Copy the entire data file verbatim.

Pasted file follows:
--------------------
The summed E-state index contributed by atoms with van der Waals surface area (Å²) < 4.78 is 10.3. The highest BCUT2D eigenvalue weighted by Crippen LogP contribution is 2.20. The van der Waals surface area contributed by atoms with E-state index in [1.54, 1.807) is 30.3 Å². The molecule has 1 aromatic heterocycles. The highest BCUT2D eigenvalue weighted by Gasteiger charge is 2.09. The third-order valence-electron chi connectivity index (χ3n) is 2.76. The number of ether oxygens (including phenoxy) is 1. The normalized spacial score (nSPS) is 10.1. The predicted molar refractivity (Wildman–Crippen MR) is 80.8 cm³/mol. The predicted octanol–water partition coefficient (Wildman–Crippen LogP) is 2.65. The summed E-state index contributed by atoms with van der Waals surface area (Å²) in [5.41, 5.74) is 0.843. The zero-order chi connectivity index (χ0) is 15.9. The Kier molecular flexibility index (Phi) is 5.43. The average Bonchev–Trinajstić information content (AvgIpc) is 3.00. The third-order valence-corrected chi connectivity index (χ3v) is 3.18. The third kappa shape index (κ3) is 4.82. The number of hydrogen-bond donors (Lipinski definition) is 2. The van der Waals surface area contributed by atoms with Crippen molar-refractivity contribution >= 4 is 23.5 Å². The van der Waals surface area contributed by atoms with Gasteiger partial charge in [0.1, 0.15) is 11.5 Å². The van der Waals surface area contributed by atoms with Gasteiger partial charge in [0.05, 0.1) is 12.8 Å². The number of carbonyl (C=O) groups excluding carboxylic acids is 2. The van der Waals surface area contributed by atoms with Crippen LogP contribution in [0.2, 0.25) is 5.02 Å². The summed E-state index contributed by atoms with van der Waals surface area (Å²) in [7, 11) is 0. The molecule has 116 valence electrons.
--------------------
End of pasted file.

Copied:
The summed E-state index contributed by atoms with van der Waals surface area (Å²) < 4.78 is 10.3. The highest BCUT2D eigenvalue weighted by Crippen LogP contribution is 2.20. The van der Waals surface area contributed by atoms with E-state index in [1.54, 1.807) is 30.3 Å². The molecule has 1 aromatic heterocycles. The highest BCUT2D eigenvalue weighted by Gasteiger charge is 2.09. The third-order valence-electron chi connectivity index (χ3n) is 2.76. The number of ether oxygens (including phenoxy) is 1. The normalized spacial score (nSPS) is 10.1. The predicted molar refractivity (Wildman–Crippen MR) is 80.8 cm³/mol. The predicted octanol–water partition coefficient (Wildman–Crippen LogP) is 2.65. The summed E-state index contributed by atoms with van der Waals surface area (Å²) in [5.41, 5.74) is 0.843. The zero-order chi connectivity index (χ0) is 15.9. The Kier molecular flexibility index (Phi) is 5.43. The average Bonchev–Trinajstić information content (AvgIpc) is 3.00. The third-order valence-corrected chi connectivity index (χ3v) is 3.18. The third kappa shape index (κ3) is 4.82. The number of hydrogen-bond donors (Lipinski definition) is 2. The van der Waals surface area contributed by atoms with Crippen molar-refractivity contribution >= 4 is 23.5 Å². The van der Waals surface area contributed by atoms with Gasteiger partial charge in [0.1, 0.15) is 11.5 Å². The van der Waals surface area contributed by atoms with Gasteiger partial charge in [0.05, 0.1) is 12.8 Å². The number of carbonyl (C=O) groups excluding carboxylic acids is 2. The van der Waals surface area contributed by atoms with Crippen LogP contribution in [0.2, 0.25) is 5.02 Å². The summed E-state index contributed by atoms with van der Waals surface area (Å²) in [7, 11) is 0. The molecule has 116 valence electrons.